It was a tug returning from time out on the open ocean. There are plenty of tugs in the area – many of which are not too big – but this one was a decent size. No doubt there are larger ones for open ocean recovery of vessels but this was still impressive. The crew was busy preparing for port. Hosing the salt off the superstructure, greasing up exposed metalwork and gathering all of the trash. They had to wait for a short while because the lock crews were still working the smaller lock. Then they were summoned in. A little burst of power from a tug this size can really get the water churning. Since they needed the larger lock, the other waiting boats were brought in too.
Once the water level was raised, the lock gates were opened and the water flowed through to finally balance things out. The current whipping past the tug made it look like it was moving at some speed even though it was standing still. Once cleared to depart, they pulled off gently. Since a lot of small craft were behind them in the lock, they couldn’t just give it the beans or their wash would have bounced everyone around. Instead, a delicate application of power and they were on their way. Below is a little video of them to go with the stills.
A trip to the Chittenden Locks in Ballard in the fall is a good time to see salmon making their way up through the fish ladder en route to their spawning grounds. If we know the salmon are there, so do their predators. On this day, it was seals. Seals and sea lions are both common at the locks when hunting for salmon. A pair of seals were playing around in the waters near the locks, no doubt choosing their moment for a snack. Another pair of seals had been a bit more aggressive in their thinking. They had made their way into the fish ladder itself.
There are gates on the entrance to the ladder that are intended to allow the fish through and not the larger predators but I guess on this day, the gates had been left open. Our first glimpse on one of the seals was as it was chomping its way through a salmon it had already caught. It was making swift work of it. A while later we saw them again. They would haul themselves out on to the walls of the ladder for a break before diving back in to search for the next snack!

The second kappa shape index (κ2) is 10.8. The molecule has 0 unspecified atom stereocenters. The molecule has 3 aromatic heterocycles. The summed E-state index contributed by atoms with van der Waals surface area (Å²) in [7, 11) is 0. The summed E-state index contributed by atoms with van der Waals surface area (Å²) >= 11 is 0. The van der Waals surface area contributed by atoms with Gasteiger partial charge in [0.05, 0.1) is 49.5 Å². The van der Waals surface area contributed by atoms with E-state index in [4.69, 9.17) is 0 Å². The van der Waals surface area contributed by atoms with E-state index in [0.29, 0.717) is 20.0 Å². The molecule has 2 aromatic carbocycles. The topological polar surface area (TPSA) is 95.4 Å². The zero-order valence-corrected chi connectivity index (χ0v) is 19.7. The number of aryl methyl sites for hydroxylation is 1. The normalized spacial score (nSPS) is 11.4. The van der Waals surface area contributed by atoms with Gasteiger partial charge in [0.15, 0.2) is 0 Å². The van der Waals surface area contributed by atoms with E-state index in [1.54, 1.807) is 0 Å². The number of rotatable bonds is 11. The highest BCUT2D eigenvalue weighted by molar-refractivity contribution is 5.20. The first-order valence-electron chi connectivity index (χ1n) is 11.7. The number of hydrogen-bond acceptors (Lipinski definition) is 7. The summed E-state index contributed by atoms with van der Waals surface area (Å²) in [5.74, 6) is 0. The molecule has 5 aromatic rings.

The salmon head to spawn in phases with the three different breeds coming at slightly different times. They head through the ladder at the locks in Ballard in the fall but, before they head into Lake Washington, they pause in the approach area. The transition from salt water to fresh is something that they have to adjust to and the area just by the locks where the fresh water is spilling out provides a good place for them to get adjusted. They can stay for a couple of weeks or more. The result was that we saw a lot of salmon swimming around in the waters by the dam. This was not a risk free occupation as shall be covered in a future post.
The smaller of the locks at Ballard has mooring points that float with the water level so the boats can tie up and wait for the process to be over. In the big lock, the boats have to let out or take in their lines as the level changes because they are tied to the lock side itself. When the boats were down, the lock crew shouted out clear instructions to everyone to keep their lines tight until instructed to do otherwise. As the boats had come in, we had watched with some amusement a guy who didn’t seem to know how to handle his boat. Judging by the text on the boat, it was a share scheme of some sort.
I wandered away as they started to move out of the lock but Nancy and Mum stayed to watch. Judging by the shouting that followed, one of the boats had let off his lines early. When the gates open, there is a flow out of the lock which starts to take loose boats with it. One of them started to rotate and take the other boats with it. I missed the whole thing but I was able to guess who was the one that hadn’t followed instructions. Hmm…
While watching a bunch of leisure craft heading through the locks at Ballard, a tour boat was coming from the opposite direction and was fed into the smaller lock. I headed across to watch it come into the lock. It was a pretty snug fit. All of the people onboard were out on the deck watching the lock process. I was watching them watching us. They were below me when the boat entered the lock but, once the water level was up, they were looking down at us on the lock side.